About two decades ago, the only planets we knew were the ones in our solar system. And we discovered other planets, orbiting other stars. With years, more and more have been detected, and their number is constantly growing. Now, it turns out that our Milky Way Galaxy may swarm with Jupiter-sized rogue planets, wandering in the interstellar space. And there could be as many of these planets as stars in our Galaxy!
Takahiro Sumi, from Osaka University, Japan, and colleagues, observed the Galactic Bulge surrounding the centre of the Milky Way, and found 10 lonely Jupiter-sized planets floating freely, far from any star. To detect them, they used a technique called gravitational microlensing. Based on various parameters, they estimated the total number of such rogue planets: there could be as many as 400 billion of them! To give you an idea of their abundance, we estimate the number of stars in our Galaxy to be between 100 and 400 billion: these planets would be as common as stars!
The researchers’ work is published today in Nature.
Such planets have been predicted to exist by models, but their number was a mystery. If the models are right, there might actually be a huge number of lighter planets also wandering around, they should even be more common.
Gravitational microlensing, the technique used by the scientists for their observations, is due to massive object bending the light coming from background stars: while the lens mass is too low to observe the displacement of light, changes in brightness can be detected.
But how did these planets form? There are two possibilities. Simulations show that in the early stages of planetary formation, gravitational interactions between many massive planets can result in one of them literally being kicked out of the stellar system. However, such objects could have also formed on their own, via a gravitational collapse of matter.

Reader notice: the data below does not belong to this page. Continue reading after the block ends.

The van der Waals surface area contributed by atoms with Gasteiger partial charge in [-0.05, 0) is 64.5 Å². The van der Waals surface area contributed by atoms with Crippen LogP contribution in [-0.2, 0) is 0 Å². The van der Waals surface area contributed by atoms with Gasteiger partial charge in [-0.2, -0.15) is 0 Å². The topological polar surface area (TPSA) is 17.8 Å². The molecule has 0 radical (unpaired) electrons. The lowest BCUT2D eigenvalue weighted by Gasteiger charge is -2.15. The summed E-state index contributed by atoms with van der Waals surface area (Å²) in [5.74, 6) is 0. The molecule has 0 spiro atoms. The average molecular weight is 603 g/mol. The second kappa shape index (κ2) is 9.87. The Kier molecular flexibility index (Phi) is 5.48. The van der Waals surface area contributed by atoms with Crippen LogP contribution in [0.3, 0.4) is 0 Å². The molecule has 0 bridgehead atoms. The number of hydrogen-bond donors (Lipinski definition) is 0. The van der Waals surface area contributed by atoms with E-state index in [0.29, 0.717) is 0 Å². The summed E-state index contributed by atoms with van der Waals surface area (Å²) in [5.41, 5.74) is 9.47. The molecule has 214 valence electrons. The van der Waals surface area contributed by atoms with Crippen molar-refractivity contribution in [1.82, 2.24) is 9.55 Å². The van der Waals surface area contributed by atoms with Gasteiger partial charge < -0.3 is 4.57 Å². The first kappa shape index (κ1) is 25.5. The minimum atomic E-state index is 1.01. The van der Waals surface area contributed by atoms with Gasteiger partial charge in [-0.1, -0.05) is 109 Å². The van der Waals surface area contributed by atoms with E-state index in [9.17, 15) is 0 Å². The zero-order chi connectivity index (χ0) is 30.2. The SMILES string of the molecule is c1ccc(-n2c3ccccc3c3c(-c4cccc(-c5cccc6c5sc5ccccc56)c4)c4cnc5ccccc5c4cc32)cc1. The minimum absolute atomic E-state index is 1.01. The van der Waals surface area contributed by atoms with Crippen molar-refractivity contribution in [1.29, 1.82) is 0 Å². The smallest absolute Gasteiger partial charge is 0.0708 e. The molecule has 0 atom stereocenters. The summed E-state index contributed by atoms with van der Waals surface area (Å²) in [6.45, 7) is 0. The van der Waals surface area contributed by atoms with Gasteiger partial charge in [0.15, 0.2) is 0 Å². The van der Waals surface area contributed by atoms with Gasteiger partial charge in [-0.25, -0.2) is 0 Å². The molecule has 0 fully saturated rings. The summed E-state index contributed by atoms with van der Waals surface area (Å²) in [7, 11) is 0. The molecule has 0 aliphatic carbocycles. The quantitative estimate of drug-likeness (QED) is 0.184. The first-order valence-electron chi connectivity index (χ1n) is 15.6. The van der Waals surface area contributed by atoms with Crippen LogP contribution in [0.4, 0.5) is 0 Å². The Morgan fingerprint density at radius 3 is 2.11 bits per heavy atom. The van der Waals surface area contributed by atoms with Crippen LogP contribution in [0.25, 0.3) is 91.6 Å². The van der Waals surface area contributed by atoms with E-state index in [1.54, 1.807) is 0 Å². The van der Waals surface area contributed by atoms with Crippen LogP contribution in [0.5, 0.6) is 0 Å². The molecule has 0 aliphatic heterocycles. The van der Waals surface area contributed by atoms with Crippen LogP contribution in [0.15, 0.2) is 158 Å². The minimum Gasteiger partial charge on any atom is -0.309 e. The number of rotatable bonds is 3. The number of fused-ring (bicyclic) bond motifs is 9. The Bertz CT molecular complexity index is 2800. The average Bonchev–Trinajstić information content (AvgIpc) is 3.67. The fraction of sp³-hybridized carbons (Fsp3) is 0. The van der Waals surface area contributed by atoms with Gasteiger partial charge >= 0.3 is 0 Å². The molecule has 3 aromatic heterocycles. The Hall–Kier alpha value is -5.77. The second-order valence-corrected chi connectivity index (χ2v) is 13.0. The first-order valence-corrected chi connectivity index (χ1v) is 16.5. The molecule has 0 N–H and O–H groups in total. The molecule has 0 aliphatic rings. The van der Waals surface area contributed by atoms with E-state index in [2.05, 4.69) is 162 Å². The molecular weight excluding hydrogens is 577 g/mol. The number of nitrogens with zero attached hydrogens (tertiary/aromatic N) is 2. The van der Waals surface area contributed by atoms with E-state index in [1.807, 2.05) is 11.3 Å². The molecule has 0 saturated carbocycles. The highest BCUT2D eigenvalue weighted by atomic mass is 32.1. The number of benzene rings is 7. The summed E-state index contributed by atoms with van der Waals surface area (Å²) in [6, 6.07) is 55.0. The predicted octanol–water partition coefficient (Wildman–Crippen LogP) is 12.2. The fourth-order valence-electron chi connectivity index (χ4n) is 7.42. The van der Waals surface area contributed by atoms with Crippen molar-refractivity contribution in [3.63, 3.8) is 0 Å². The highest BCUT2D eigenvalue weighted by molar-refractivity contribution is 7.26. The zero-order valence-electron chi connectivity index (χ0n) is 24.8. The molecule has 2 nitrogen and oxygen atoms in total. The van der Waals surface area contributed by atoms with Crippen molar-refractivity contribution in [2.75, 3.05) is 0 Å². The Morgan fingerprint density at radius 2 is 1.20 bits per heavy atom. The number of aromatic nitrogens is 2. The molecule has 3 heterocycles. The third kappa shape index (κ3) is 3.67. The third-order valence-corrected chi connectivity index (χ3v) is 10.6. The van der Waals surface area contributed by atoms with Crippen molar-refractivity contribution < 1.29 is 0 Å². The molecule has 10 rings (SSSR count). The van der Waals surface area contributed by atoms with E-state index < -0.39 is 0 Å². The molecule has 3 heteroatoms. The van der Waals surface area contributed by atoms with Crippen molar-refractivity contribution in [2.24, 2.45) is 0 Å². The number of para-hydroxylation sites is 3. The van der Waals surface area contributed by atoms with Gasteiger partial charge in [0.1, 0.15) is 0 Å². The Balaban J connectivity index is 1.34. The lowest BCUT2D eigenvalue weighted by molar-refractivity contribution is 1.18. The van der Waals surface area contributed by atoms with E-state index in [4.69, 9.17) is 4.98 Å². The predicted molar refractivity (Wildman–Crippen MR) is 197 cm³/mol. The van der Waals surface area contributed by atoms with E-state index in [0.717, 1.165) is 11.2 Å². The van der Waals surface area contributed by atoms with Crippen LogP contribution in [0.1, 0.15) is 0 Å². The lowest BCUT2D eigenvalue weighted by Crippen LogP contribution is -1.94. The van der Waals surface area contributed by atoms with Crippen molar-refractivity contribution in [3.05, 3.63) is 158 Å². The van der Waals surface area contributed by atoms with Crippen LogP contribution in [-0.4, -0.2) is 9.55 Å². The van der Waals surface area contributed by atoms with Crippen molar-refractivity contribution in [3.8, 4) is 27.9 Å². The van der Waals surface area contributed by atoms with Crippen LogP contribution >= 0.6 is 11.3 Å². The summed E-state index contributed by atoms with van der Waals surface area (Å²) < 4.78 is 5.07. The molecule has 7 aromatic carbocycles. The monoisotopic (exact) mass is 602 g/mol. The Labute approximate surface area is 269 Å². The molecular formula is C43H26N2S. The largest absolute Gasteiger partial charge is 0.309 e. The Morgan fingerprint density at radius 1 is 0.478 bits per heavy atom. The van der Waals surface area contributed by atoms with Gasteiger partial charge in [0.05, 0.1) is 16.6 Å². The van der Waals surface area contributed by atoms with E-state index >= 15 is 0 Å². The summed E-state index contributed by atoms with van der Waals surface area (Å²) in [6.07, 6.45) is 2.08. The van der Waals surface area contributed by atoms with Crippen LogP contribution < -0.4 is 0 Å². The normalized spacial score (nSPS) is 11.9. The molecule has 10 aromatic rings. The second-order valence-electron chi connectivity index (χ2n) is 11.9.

Of course, with so many other planets populating our Galaxy, the question of alien life is raised again. Although the presence of life on objects that massive seems very unlikely, it does not necessarily mean that such worlds wouldn’t be worth studying. Indeed, some of these wandering planets might have carried along an orbiting body: these moons, heated by tides, might be able to sustain liquid water on their surface.
In the near future, new instruments should allow the detection of many more of these roaming worlds. If they turn out to be as common as the rearchers estimated, I like to think that we could be lucky enough to have such a planet not too far from home. Who knows, it could even be closer to us than Proxima Centauri, the nearest star to the Sun. If someday we are able to travel interstellar distances, that would definitely be an exciting desination.